Sir Peter O'Sullevan (born 3 March 1918) is a retired BBC horseracing commentator (1947-1997) and racing correspondent for the Press Association, Daily Express and Today. He was born in Kenmare, County Kerry, Ireland.
The son of Colonel John Joseph O'Sullevan, DSO, Resident Magistrate at Killarney, Ireland, and his wife, Vera (née Henry), Peter O'Sullevan was educated at Hawtreys, Charterhouse School, and at (Switzerland).
He gave some of the earliest television commentaries on any sport in the late 1940s, and also did many radio commentaries in his earlier years (including the Grand National before it was televised for the first time in 1960). On television, he was the voice who guided viewers through many of the biggest events of the racing year - from the Cheltenham Festival (until 1994), to the Grand National at Aintree and the Epsom Derby (until 1997), Royal Ascot and Glorious Goodwood. During his career, he called about 30 renewals of the Prix de l'Arc de Triomphe and racing from America and Ireland as well as trotting from Rome during the 1960s.
He was known as the "voice of racing". In a television interview before his fiftieth and last Grand National in 1997 he revealed that his commentary binoculars came from a German submarine. He was knighted the same year - the only sports broadcaster at that time to have been bestowed that honour by the Queen.
O'Sullevan is a successful racehorse owner, including Be Friendly who won the King's Stand Stakes at Ascot, and Prix de l'Abbaye de Longchamp. He was twice successful in the Haydock Sprint Cup in 1966 and 1967 (and would probably have won the 1968 renewal had the meeting not been abandoned due to waterlogging).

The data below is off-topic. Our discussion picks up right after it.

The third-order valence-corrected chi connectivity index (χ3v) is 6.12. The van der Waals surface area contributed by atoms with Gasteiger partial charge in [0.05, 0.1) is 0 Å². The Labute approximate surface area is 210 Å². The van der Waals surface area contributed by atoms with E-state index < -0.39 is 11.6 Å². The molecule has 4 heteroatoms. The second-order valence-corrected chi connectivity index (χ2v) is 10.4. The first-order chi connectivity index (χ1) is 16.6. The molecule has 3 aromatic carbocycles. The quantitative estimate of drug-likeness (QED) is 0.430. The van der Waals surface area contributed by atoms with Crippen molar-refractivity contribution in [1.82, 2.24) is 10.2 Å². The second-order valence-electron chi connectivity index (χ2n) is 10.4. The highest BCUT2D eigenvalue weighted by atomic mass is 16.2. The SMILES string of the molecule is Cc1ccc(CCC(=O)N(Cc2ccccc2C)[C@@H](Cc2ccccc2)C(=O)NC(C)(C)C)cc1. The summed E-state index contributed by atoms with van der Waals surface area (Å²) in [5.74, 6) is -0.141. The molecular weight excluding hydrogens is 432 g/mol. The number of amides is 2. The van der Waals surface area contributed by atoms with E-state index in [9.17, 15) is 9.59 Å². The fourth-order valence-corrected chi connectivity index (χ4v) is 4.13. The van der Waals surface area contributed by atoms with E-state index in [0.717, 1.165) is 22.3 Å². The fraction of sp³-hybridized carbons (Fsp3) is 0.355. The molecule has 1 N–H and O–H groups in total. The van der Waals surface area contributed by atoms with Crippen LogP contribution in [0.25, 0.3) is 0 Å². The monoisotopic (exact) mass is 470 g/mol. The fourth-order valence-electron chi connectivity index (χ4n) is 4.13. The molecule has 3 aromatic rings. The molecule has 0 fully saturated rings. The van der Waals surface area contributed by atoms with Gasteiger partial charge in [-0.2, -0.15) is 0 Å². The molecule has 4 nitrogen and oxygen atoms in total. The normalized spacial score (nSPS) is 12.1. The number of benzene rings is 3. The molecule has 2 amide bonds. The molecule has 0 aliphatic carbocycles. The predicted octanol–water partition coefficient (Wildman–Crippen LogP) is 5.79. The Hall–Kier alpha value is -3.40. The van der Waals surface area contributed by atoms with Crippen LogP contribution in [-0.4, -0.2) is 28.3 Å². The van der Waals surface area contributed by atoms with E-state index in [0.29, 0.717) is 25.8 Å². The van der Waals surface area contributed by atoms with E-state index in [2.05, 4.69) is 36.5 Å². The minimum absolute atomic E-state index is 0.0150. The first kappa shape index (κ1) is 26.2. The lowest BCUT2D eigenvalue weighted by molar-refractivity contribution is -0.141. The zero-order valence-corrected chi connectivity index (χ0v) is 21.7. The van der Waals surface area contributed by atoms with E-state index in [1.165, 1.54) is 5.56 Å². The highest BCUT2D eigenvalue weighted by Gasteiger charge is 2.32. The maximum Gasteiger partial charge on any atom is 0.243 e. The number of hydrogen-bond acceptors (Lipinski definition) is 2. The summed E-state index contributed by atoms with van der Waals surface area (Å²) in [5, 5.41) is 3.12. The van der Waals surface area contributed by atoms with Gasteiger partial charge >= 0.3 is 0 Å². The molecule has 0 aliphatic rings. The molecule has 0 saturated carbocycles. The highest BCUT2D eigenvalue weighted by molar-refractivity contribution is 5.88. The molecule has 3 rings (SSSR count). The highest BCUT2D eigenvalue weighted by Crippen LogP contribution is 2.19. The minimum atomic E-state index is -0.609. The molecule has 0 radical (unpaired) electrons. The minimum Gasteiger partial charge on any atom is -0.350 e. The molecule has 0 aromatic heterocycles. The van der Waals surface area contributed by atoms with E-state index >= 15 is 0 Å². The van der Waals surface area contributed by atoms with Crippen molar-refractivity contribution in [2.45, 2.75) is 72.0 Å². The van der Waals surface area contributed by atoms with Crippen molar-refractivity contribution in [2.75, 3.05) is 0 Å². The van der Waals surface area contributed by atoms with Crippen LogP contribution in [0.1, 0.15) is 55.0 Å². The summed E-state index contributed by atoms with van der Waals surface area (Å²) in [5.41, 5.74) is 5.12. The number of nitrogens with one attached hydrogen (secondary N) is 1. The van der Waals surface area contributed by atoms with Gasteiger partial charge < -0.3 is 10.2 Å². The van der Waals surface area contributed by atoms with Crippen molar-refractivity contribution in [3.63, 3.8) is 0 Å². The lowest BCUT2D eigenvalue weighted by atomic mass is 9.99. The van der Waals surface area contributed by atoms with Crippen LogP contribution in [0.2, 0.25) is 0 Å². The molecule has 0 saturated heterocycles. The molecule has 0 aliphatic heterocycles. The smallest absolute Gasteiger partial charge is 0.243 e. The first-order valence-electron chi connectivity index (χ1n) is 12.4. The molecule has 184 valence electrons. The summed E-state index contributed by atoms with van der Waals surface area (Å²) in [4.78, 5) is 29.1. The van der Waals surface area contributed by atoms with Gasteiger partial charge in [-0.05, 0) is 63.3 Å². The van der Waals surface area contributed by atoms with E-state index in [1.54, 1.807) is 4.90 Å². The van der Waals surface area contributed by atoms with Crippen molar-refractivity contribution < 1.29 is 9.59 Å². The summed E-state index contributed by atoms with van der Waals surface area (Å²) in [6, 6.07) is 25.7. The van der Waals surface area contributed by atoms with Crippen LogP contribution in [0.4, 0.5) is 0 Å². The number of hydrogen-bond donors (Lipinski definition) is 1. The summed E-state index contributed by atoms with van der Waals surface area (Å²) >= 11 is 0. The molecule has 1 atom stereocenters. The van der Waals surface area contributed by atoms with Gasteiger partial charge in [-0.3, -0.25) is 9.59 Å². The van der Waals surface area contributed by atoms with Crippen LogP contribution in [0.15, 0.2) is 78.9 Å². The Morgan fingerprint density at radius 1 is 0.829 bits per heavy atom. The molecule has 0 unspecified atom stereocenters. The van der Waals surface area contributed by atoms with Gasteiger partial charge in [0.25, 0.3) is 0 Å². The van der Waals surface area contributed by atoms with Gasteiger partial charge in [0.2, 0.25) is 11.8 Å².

Another popular horse he owned was Attivo, whose victory in the 1974 Triumph Hurdle at the Cheltenham Festival was described by O'Sullevan as the most difficult race to call. After passing the line, O'Sullevan uttered “And it’s first Attivo ... trained by Cyril Mitchell ... ridden by Robert Hughes ... owned by Peter O'Sullevan”.
Attivo also won the Chester Cup and the Northumberland Plate during the 1970s. O'Sullevan's final race commentary came at Newbury Racecourse for the 1997 Hennessy Gold Cup, and he visited the winners' enclosure as a winning-owner in the race which followed courtesy of Sounds Fyne's victory in the Fulke Walwyn Chase. He was succeeded by Jim McGrath.
Since his retirement, O'Sullevan has been actively involved in charity work fund-raising for causes which revolve around the protection of horses, including the ILPH, International League for the Protection of Horses.
The National Hunt Challenge Chase Cup (ran at the Cheltenham Festival) was named for him in 2008 to celebrate his 90th birthday.